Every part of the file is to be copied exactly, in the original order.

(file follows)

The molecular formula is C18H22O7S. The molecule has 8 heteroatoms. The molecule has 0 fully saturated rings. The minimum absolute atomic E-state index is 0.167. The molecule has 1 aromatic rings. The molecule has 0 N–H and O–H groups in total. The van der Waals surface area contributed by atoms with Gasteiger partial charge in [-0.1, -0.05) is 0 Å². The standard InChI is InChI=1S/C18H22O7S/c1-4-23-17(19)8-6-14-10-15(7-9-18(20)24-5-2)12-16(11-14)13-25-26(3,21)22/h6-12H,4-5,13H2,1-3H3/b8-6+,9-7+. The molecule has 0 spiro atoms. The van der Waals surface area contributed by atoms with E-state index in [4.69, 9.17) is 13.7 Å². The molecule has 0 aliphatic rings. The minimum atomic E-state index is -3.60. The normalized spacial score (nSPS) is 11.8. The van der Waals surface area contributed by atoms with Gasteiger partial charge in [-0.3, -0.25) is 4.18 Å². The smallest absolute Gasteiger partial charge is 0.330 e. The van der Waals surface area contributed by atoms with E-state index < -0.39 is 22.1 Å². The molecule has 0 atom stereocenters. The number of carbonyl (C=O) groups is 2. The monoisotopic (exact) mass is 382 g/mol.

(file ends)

The molecular formula is C18H22O7S. The molecule has 8 heteroatoms. The molecule has 0 fully saturated rings. The minimum absolute atomic E-state index is 0.167. The molecule has 1 aromatic rings. The molecule has 0 N–H and O–H groups in total. The van der Waals surface area contributed by atoms with Gasteiger partial charge in [-0.1, -0.05) is 0 Å². The standard InChI is InChI=1S/C18H22O7S/c1-4-23-17(19)8-6-14-10-15(7-9-18(20)24-5-2)12-16(11-14)13-25-26(3,21)22/h6-12H,4-5,13H2,1-3H3/b8-6+,9-7+. The molecule has 0 spiro atoms. The van der Waals surface area contributed by atoms with E-state index in [4.69, 9.17) is 13.7 Å². The molecule has 0 aliphatic rings. The minimum atomic E-state index is -3.60. The normalized spacial score (nSPS) is 11.8. The van der Waals surface area contributed by atoms with Gasteiger partial charge in [-0.3, -0.25) is 4.18 Å². The smallest absolute Gasteiger partial charge is 0.330 e. The van der Waals surface area contributed by atoms with E-state index < -0.39 is 22.1 Å². The molecule has 0 atom stereocenters. The number of carbonyl (C=O) groups is 2. The monoisotopic (exact) mass is 382 g/mol.